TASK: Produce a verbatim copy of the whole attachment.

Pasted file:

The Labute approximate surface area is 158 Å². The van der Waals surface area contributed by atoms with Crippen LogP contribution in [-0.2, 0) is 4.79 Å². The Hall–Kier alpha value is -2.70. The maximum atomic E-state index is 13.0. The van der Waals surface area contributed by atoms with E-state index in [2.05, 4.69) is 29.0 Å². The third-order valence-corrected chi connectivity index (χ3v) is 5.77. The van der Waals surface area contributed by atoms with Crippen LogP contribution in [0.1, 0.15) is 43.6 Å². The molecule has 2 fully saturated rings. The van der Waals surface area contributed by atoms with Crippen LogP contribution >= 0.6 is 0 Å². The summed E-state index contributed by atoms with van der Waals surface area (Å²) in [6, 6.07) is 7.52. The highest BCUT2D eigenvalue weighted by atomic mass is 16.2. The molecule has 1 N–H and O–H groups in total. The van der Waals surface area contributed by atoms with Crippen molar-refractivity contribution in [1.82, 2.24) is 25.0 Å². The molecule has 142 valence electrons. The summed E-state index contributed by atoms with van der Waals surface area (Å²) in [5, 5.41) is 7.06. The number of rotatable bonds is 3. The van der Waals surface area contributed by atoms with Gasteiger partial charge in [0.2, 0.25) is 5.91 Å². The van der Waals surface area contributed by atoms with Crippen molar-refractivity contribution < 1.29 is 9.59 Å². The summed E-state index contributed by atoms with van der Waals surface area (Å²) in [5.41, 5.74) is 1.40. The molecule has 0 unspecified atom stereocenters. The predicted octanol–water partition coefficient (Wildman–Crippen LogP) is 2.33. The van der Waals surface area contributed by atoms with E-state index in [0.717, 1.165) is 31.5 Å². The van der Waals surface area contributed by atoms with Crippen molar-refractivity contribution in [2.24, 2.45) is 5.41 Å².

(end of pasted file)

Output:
The Labute approximate surface area is 158 Å². The van der Waals surface area contributed by atoms with Crippen LogP contribution in [-0.2, 0) is 4.79 Å². The Hall–Kier alpha value is -2.70. The maximum atomic E-state index is 13.0. The van der Waals surface area contributed by atoms with E-state index in [2.05, 4.69) is 29.0 Å². The third-order valence-corrected chi connectivity index (χ3v) is 5.77. The van der Waals surface area contributed by atoms with Crippen LogP contribution in [0.1, 0.15) is 43.6 Å². The molecule has 2 fully saturated rings. The van der Waals surface area contributed by atoms with Crippen LogP contribution >= 0.6 is 0 Å². The summed E-state index contributed by atoms with van der Waals surface area (Å²) in [6, 6.07) is 7.52. The highest BCUT2D eigenvalue weighted by atomic mass is 16.2. The molecule has 1 N–H and O–H groups in total. The van der Waals surface area contributed by atoms with Crippen molar-refractivity contribution in [1.82, 2.24) is 25.0 Å². The molecule has 142 valence electrons. The summed E-state index contributed by atoms with van der Waals surface area (Å²) in [5, 5.41) is 7.06. The number of rotatable bonds is 3. The van der Waals surface area contributed by atoms with Gasteiger partial charge in [0.2, 0.25) is 5.91 Å². The van der Waals surface area contributed by atoms with Crippen molar-refractivity contribution < 1.29 is 9.59 Å². The summed E-state index contributed by atoms with van der Waals surface area (Å²) in [5.41, 5.74) is 1.40. The molecule has 0 unspecified atom stereocenters. The predicted octanol–water partition coefficient (Wildman–Crippen LogP) is 2.33. The van der Waals surface area contributed by atoms with E-state index in [0.717, 1.165) is 31.5 Å². The van der Waals surface area contributed by atoms with Crippen molar-refractivity contribution in [2.24, 2.45) is 5.41 Å².